An internally displaced Afghan girl holds a child at a refugee camp in Kabul, Afghanistan May 31, 2016. (Reuters)
The number of Afghans internally displaced byconflict has "dramatically" doubled to 1.2 million in just three years, Amnesty International said today, warning that a lack of basic services was putting people on the brink of survival.
The rights group said that situation of people uprooted from their homes in Afghanistan has deteriorated in recent years as global attention and aid money have been diverted to other crises.
"While the world's attention seems to have moved on from Afghanistan, we risk forgetting the plight of those left behind by the conflict," said Champa Patel, South Asia director at Amnesty International.
"Even after fleeing their homes to seek safety, increasing numbers of Afghans are languishing in appalling conditions in their own country, and fighting for their survival with no end in sight," she said in a statement.
The insurgency in Afghanistan has gained strength since the withdrawal of international troops from combat at the end of 2014 and the Taliban are stronger than at any point since they were driven from power by U.S.-backed forces in 2001.
The Taliban launched a spring offensive in Afghanistan last month, vowing to drive out the Western-backed government in Kabul and restore strict Islamic rule.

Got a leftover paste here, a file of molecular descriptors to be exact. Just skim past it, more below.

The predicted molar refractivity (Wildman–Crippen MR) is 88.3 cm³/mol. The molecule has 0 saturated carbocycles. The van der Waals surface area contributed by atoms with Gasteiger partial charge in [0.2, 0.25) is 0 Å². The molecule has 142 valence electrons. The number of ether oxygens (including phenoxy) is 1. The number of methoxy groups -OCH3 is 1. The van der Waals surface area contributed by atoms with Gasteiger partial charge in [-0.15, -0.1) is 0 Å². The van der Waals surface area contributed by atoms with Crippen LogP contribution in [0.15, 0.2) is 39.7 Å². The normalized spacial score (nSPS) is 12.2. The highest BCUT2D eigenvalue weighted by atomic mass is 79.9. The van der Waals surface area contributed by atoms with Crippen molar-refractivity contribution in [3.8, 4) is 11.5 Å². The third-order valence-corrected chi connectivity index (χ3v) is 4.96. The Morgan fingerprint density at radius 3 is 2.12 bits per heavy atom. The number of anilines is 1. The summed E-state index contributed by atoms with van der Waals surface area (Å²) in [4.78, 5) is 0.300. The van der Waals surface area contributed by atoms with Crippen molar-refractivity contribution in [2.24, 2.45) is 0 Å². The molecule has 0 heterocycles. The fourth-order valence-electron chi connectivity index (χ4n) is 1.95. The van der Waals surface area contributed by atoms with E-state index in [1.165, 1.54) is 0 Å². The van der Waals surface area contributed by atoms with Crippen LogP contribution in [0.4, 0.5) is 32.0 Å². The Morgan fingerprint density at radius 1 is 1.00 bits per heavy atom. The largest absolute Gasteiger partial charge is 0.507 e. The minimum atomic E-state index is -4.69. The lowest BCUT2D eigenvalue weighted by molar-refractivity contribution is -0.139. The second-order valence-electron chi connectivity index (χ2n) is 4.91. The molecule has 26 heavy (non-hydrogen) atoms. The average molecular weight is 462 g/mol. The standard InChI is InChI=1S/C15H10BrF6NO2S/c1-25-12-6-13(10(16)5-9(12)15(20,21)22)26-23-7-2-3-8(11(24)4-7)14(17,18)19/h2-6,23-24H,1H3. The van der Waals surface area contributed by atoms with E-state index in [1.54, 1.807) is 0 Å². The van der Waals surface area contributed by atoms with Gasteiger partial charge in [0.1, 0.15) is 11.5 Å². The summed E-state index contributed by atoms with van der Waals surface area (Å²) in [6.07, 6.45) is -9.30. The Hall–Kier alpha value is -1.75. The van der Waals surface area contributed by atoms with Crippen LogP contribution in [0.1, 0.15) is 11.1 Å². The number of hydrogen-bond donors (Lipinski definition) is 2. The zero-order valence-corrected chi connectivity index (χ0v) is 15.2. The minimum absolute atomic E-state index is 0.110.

Amnesty said displaced Afghans lacked proper shelter, food, water, access to healthcare, employment and education.
"Even an animal would not live in this hut, but we have to," Amnesty quoted a 50-year old woman living in a camp in the western Afghan city of Herat as saying.
"I would prefer to be in prison rather than in this place, at least in prison I would not have to worry about food and shelter."
With food being scarce, some people were struggling to have a one meal per day, Amnesty said.
"We mostly live off bread or spoiled vegetables from the market," Raz Muhammad, a community leader in Kabul's Chaman-e-Barbak camp, told Amnesty.
Access to healthcare was limited to mobile clinics operated by charities or the government, which were only available occasionally, forcing displaced people to seek private care which they could hardly afford.
"If we are ill, then I have to beg and find some money to go to the private clinics," a 50-year-old woman in Herat told Amnesty. "We have no other choice."
The rights group said the international community and the Afghan government must address the needs of the displaced people "before it's too late".